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Published on Tuesday, July 25, 2017

Jack Nicklaus opens the Canadian Open today

Says, "I'd hate to see it torn down" when asked about ClubLink's plans

Jack Nicklaus opens the Canadian Open today
Jack Nicklaus at Glen Abbey for 108th Canadian Open
By Herb Garbutt, Oakville Beaver

Jack Nicklaus and the Canadian Open will forever be linked.

But unlike most things associated with the 18-time major champion, that tie does not include victories. Nicklaus finished runner-up at the Canadian Open seven times. And that doesn’t even include 1983 when he finished third, just one shot back of John Cook and Johnny Miller.

“My wife kept saying to me, “I’m sending you back until you do it right,” Nicklaus said Tuesday as he helped open the 108th edition of the Canadian Open. “She sent me back every year and I never could quite get it right.”

But as much as Nicklaus is known for his near-misses north of the border, his ties to the Canadian Open are far stronger because of Glen Abbey Golf Club. Nicklaus left a lasting imprint on our national championship and on Oakville when he created his first solo course design on the 229-acre property.

Nicklaus was already a four-time runner-up at the Canadian Open when he was tabbed to design a permanent home for the tournament. He was coming off back-to-back second-place finishes when Glen Abbey made its debut in 1977.

But his detailed knowledge of the course’s intricacies did nothing to change his luck. He finished fourth.

With Glen Abbey entrenched as the Canadian Open’s home, Nicklaus was always at the top of the leaderboard as he pursued the one championship that eluded him. Between 1981 and 1985, Nicklaus finished second three times and third once on the course he designed.

But though he never saw his name added to the wall of champions, outside the clubhouse, Nicklaus clearly had a winner in Glen Abbey.

Even after Nicklaus played his last Canadian Open two decades ago, his course has continued to provide highlights that have become part of Canadian golf lore, from Tiger Woods’ bunker shot on the 18th hole, to John Daly’s 390-yard drive into Sixteen Mile Creek on the 11th hole.

“It’s served it’s purpose pretty well,” Nicklaus said as Glen Abbey prepared to host the Canadian Open for the 29th time. “How long Glen Abbey is going to serve its purpose is another question.”

And the question everyone wanted to know the answer to was how Nicklaus felt about the course becoming a housing development, as its owner ClubLink applied to do two years ago.

“It is what it is,” Nicklaus said. “I’d hate to see it torn down but progress moves on.”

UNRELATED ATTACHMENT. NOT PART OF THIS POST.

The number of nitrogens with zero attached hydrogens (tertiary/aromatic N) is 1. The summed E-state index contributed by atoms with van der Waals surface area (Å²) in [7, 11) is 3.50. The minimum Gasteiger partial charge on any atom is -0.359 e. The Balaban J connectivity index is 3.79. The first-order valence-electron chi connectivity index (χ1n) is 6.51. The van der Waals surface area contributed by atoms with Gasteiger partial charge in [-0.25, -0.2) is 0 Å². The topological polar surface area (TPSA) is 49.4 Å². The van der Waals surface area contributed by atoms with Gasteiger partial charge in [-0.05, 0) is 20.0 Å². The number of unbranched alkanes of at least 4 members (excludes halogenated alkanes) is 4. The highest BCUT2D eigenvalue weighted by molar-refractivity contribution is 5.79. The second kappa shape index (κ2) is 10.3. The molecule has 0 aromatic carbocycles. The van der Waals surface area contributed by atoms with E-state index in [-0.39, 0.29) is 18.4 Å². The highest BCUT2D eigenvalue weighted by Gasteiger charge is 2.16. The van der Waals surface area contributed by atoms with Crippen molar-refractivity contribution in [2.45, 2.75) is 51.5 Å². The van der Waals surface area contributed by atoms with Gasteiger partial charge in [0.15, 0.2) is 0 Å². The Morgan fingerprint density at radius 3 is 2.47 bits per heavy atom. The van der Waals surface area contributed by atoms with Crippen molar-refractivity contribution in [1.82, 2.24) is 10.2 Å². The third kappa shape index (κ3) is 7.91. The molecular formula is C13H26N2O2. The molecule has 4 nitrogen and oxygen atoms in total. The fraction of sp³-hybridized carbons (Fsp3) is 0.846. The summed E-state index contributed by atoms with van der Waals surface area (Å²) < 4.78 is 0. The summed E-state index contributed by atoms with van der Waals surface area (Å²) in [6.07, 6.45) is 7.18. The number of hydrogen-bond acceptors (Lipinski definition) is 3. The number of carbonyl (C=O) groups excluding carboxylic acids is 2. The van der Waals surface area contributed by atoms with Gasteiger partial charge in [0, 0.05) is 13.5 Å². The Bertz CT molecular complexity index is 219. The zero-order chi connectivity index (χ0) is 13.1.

Though having the legendary golfer at the Canadian Open as the country celebrated its 150th birthday was a nice touch, Nicklaus’ presence at Glen Abbey this year wasn’t a coincidence. With Glen Abbey’s days seemingly numbered, Nicklaus is in the area to scout new locations for a course that could become a new permanent home to the Canadian Open.

“We’re working on it,” said the 77-year-old Nicklaus, who has designed more than 400 courses since Glen Abbey. “It’s a work in progress. We are looking at property and trying to settle on something that may work out, nothing is signed or anything else, but we’re trying to figure out what we’re trying to do.”

Glen Abbey may have been surpassed in terms of prestige in the eyes of Canadian golfers, in some cases by Nicklaus’ own designs. On Score Golf’s list of Canada’s top 100 courses, Glen Abbey has slipped down the list into the 80s.

But it occupies a disadvantaged spot on the golf landscape. It is too old to have the new car smell of the 34 courses on the list that have opened since 2000, nor does it have the history of the 26 that opened prior to 1940. Only two courses on the list, including Glen Abbey, opened between 1962 and 1979.

Unfortunately, it will never likely see the day where it swings back into favour as it fully matures as a golf course. And it will surely be missed if and when the bulldozers arrive.

But rather than mourn Glen Abbey, Nicklaus would prefer to give the Canadian Open another win, even if it never returned the favour.

“If we did this golf course 41 years ago this way, I think we can do something better today,” he said. “I think I’ve gotten better.”

That sounds like someone who is willing to come back and do it right again.
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Author: Mayor Rob Burton

Categories: News

Tags: ClubLink , Glen Abbey Golf Course , Canadian Open

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